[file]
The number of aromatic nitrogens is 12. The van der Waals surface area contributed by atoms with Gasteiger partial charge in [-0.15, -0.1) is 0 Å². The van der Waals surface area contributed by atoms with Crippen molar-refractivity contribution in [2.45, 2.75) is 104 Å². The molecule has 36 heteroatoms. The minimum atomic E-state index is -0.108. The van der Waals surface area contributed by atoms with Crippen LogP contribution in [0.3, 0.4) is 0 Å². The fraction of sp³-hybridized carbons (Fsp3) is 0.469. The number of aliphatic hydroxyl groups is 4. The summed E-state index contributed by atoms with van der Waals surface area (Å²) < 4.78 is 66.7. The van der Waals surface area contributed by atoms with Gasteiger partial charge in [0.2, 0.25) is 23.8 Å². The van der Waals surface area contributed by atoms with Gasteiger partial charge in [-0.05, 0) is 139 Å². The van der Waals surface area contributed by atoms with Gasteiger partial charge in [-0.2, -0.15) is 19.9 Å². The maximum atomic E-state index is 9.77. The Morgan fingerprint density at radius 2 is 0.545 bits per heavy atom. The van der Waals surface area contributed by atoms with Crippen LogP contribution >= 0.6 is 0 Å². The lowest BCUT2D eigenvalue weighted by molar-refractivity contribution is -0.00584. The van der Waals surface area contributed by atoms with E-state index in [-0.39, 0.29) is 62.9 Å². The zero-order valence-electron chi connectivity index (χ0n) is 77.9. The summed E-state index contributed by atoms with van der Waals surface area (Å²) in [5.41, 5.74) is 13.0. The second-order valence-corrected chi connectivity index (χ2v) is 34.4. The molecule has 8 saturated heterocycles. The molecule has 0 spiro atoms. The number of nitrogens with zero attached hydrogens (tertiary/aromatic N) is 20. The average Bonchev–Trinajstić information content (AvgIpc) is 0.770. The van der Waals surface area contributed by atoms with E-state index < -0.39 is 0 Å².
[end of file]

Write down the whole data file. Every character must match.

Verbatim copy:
The number of aromatic nitrogens is 12. The van der Waals surface area contributed by atoms with Gasteiger partial charge in [-0.15, -0.1) is 0 Å². The van der Waals surface area contributed by atoms with Crippen molar-refractivity contribution in [2.45, 2.75) is 104 Å². The molecule has 36 heteroatoms. The minimum atomic E-state index is -0.108. The van der Waals surface area contributed by atoms with Crippen LogP contribution in [0.3, 0.4) is 0 Å². The fraction of sp³-hybridized carbons (Fsp3) is 0.469. The number of aliphatic hydroxyl groups is 4. The summed E-state index contributed by atoms with van der Waals surface area (Å²) < 4.78 is 66.7. The van der Waals surface area contributed by atoms with Gasteiger partial charge in [0.2, 0.25) is 23.8 Å². The van der Waals surface area contributed by atoms with Gasteiger partial charge in [-0.05, 0) is 139 Å². The van der Waals surface area contributed by atoms with Gasteiger partial charge in [-0.2, -0.15) is 19.9 Å². The maximum atomic E-state index is 9.77. The Morgan fingerprint density at radius 2 is 0.545 bits per heavy atom. The van der Waals surface area contributed by atoms with Crippen LogP contribution >= 0.6 is 0 Å². The lowest BCUT2D eigenvalue weighted by molar-refractivity contribution is -0.00584. The van der Waals surface area contributed by atoms with E-state index in [-0.39, 0.29) is 62.9 Å². The zero-order valence-electron chi connectivity index (χ0n) is 77.9. The summed E-state index contributed by atoms with van der Waals surface area (Å²) in [5.41, 5.74) is 13.0. The second-order valence-corrected chi connectivity index (χ2v) is 34.4. The molecule has 8 saturated heterocycles. The molecule has 0 spiro atoms. The number of nitrogens with zero attached hydrogens (tertiary/aromatic N) is 20. The average Bonchev–Trinajstić information content (AvgIpc) is 0.770. The van der Waals surface area contributed by atoms with E-state index < -0.39 is 0 Å².